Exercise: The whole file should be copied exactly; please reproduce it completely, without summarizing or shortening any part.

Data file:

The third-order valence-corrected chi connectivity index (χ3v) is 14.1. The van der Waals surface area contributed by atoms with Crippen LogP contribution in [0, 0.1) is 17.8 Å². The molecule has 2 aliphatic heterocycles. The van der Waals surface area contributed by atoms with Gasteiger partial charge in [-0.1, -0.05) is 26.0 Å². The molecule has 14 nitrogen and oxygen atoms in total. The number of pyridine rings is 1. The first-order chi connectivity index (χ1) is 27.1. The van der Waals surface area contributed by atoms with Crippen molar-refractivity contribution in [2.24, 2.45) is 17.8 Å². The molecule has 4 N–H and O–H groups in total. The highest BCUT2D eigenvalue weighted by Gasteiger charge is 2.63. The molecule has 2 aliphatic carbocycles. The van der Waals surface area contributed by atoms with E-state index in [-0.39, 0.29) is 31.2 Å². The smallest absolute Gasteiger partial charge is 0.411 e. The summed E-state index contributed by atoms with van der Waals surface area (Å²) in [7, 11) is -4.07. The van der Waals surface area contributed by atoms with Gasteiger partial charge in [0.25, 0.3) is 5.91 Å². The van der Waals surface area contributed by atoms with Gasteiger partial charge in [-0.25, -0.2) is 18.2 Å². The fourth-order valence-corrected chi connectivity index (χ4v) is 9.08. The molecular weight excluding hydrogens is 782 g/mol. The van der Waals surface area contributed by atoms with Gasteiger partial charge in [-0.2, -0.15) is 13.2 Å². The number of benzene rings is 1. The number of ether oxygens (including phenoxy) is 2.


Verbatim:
The third-order valence-corrected chi connectivity index (χ3v) is 14.1. The van der Waals surface area contributed by atoms with Crippen LogP contribution in [0, 0.1) is 17.8 Å². The molecule has 2 aliphatic heterocycles. The van der Waals surface area contributed by atoms with Gasteiger partial charge in [-0.1, -0.05) is 26.0 Å². The molecule has 14 nitrogen and oxygen atoms in total. The number of pyridine rings is 1. The first-order chi connectivity index (χ1) is 27.1. The van der Waals surface area contributed by atoms with Crippen molar-refractivity contribution in [2.24, 2.45) is 17.8 Å². The molecule has 4 N–H and O–H groups in total. The highest BCUT2D eigenvalue weighted by Gasteiger charge is 2.63. The molecule has 2 aliphatic carbocycles. The van der Waals surface area contributed by atoms with E-state index in [-0.39, 0.29) is 31.2 Å². The smallest absolute Gasteiger partial charge is 0.411 e. The summed E-state index contributed by atoms with van der Waals surface area (Å²) in [7, 11) is -4.07. The van der Waals surface area contributed by atoms with Gasteiger partial charge in [0.25, 0.3) is 5.91 Å². The van der Waals surface area contributed by atoms with Gasteiger partial charge in [-0.25, -0.2) is 18.2 Å². The fourth-order valence-corrected chi connectivity index (χ4v) is 9.08. The molecular weight excluding hydrogens is 782 g/mol. The van der Waals surface area contributed by atoms with Gasteiger partial charge in [-0.2, -0.15) is 13.2 Å². The number of benzene rings is 1. The number of ether oxygens (including phenoxy) is 2.